If you’ve ever considered forming a recruitment start-up, you’re not alone. Since 2010 we have seen the formation of over 1,490 recruitment startups. But establishing a successful new company in recruitment – as in any sector – is hard work, especially in the critical early stages. Here are some tips for entrepreneurial recruiters who want to make it on their own.

Pick your niche
It’s vital to choose your specialism early in order to give your work focus. If you have experience in one particular recruitment sector already, it makes sense to build on your existing network and expertise. Take a long-sighted view of the market and choose strategically, as this will be one of the most important decisions you make as a new business owner.

Balance online with ‘real world’ networking
The essential tools for starting a recruitment business are few: a phone, an internet-connected computer and a lot of determination. Using these tools, recruiters can monitor social networks – especially LinkedIn – and sector-specific forums. Online job postings are live 24/7 and CV databases are useful tools to supplement such searches.
But while the online part of a recruiter’s work is increasingly important, the human element of the role must not be neglected. Recruitment is a personal business, and a face-to-face meeting with a client or candidate can tell you more about their needs than any online communication.

Choose the right software
Once you’ve gone beyond basic tools you can begin building your technology infrastructure, but this should be a considered process. There are tools that allow you to post jobs to multiple online channels at once and that help you manage candidate searches more efficiently; others can manage your tax and accounting.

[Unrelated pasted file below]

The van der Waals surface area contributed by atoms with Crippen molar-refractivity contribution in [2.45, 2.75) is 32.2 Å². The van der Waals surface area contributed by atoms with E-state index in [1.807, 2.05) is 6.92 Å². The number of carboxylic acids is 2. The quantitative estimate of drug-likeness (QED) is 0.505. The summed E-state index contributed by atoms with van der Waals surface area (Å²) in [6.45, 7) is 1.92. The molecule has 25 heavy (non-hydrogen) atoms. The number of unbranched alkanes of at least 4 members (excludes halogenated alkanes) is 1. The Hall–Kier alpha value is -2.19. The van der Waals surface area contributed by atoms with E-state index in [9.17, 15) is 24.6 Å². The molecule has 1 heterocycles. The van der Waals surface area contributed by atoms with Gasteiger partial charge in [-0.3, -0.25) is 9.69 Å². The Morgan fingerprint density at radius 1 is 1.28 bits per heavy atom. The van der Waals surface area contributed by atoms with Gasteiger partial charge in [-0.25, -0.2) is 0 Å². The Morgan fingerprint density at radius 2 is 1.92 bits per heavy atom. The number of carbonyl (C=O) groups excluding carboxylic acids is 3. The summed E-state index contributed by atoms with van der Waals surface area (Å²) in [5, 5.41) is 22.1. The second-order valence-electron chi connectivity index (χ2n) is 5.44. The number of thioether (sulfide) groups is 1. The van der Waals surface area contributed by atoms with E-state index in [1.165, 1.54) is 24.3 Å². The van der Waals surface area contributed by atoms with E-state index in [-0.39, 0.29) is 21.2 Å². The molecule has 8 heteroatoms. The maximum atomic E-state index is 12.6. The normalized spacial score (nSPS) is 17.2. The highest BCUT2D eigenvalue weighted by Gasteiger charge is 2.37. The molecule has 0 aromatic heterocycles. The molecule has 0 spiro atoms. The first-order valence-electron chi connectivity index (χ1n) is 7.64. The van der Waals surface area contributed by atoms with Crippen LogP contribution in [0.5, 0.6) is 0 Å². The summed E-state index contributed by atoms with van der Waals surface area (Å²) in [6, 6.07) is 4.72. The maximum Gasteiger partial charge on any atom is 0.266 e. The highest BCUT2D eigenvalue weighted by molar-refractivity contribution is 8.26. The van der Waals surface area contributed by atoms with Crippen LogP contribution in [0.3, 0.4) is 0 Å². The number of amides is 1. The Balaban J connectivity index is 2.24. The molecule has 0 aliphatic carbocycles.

Your back office software is also crucial. Choose the best customer relationship management (CRM) software to keep all your correspondences in order, and think about timesheeting software to monitor how your time is spent (always with an eye on profitability).

Master the legalities
When you run your own business, you put your livelihood on the line, so make sure you do everything by the book. That means not just keeping on top of all tax and audit considerations but also staying up-to-date with the laws that affect the recruitment industry.

The acts you need to be familiar with include the Agency Workers Regulations, which ensures that employers do not breach the rights of agency workers; the Equality Act 2010, designed to guarantee every candidate is treated fairly, and the UK Code of Non-broadcast Advertising, Sales Promotion and Direct Marketing (CAP Code), in place to ensure that every job ad you post represents a real job and is fair and non-discriminatory. It’s also important to be acquainted with the Data Protection Act, which makes certain that client and candidate data is treated fairly, confidentially and professionally.